The cow shed door is open waiting for the swallows which will be nesting any time soon. We close the door in the winter to keep the bad weather out, as we store our chicken food in there. Every year, about this time, we wedge the door open in the hope that the swallows will nest here, and sometimes they do. At the end of the season their old cup nest, made of mud, is left behind on a little shelf high up in the apex. It tumbles with old tins and jars amongst the cobwebs. I went to have a look yesterday and found that there is a problem. Whilst the door was closed, another bird has got there first. He must have squeezed in through the gap at the top and used the old swallows’ nest. Instead of the little cup waiting for its owners’ mud repairs there is now a domed lid on the structure. There is a little hole just above the swallows’ part and I can see green moss inside. It looks like a tea cosy waiting for the tea pot. It is a wren’s nest. The wre…

Joy in small things

Our new potatoes are ready. It sounds impressive but I must tell you that they were grown in the greenhouse, so that is cheating a little. They were planted just before we went into isolation. My idea was that we could be self-sufficient in vegetables and fruit for months.

These days our meals have become especially important events, they punctuate our day and give us a structure. So, what a thrill it is to be eating our own potatoes, at last. They are about the size of golf balls; we dig three plants as a meal for two.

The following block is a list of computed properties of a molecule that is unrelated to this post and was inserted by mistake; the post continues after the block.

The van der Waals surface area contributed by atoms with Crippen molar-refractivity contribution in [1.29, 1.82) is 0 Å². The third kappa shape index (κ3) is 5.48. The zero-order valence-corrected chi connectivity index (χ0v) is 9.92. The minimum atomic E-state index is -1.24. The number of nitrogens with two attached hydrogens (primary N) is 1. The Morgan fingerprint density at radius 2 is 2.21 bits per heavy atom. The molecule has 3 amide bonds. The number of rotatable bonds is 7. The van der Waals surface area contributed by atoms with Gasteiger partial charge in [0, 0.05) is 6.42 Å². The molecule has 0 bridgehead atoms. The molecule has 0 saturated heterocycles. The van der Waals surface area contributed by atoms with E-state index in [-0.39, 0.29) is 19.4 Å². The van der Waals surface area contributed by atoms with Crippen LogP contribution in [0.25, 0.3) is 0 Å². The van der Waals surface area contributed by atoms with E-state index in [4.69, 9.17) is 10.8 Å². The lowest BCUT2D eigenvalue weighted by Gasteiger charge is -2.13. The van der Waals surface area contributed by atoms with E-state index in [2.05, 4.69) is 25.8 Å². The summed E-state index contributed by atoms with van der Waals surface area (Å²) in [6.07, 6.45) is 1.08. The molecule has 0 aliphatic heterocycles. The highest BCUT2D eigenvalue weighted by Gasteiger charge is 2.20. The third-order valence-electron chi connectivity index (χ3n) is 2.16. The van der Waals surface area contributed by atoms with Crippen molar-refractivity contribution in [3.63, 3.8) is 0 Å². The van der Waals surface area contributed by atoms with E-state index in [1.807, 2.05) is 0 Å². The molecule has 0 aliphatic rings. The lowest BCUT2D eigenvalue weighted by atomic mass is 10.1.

When they have been dug up tradition says that you must run with them to the kitchen for maximum freshness. After a light wash, they should not be cut but go whole into the pan of boiling water.

Served with a knob of butter, they are sweet and soft and silky on the tongue. Almost like fruit, I serve them for lunch in round white bowls with fresh green herbs. They are so delicious that my mouth waters when I see the plants in the greenhouse, where all our other vegetab…

Time to watch the birds

We have a corvid (note the ‘r’) nesting in the woodland. It is one of the crow family and not normally welcome here. But I must admit that being in isolation, with more time to look, has made me pay more attention to this big carrion crow and his identical mate.
I have been sitting out with my binoculars looking at the remote nest. The birds are not rooks who nest together in rookeries. Also, I can see that they have no bare patch on their faces and no ‘baggy breeches’ which rooks have. They are plain crows.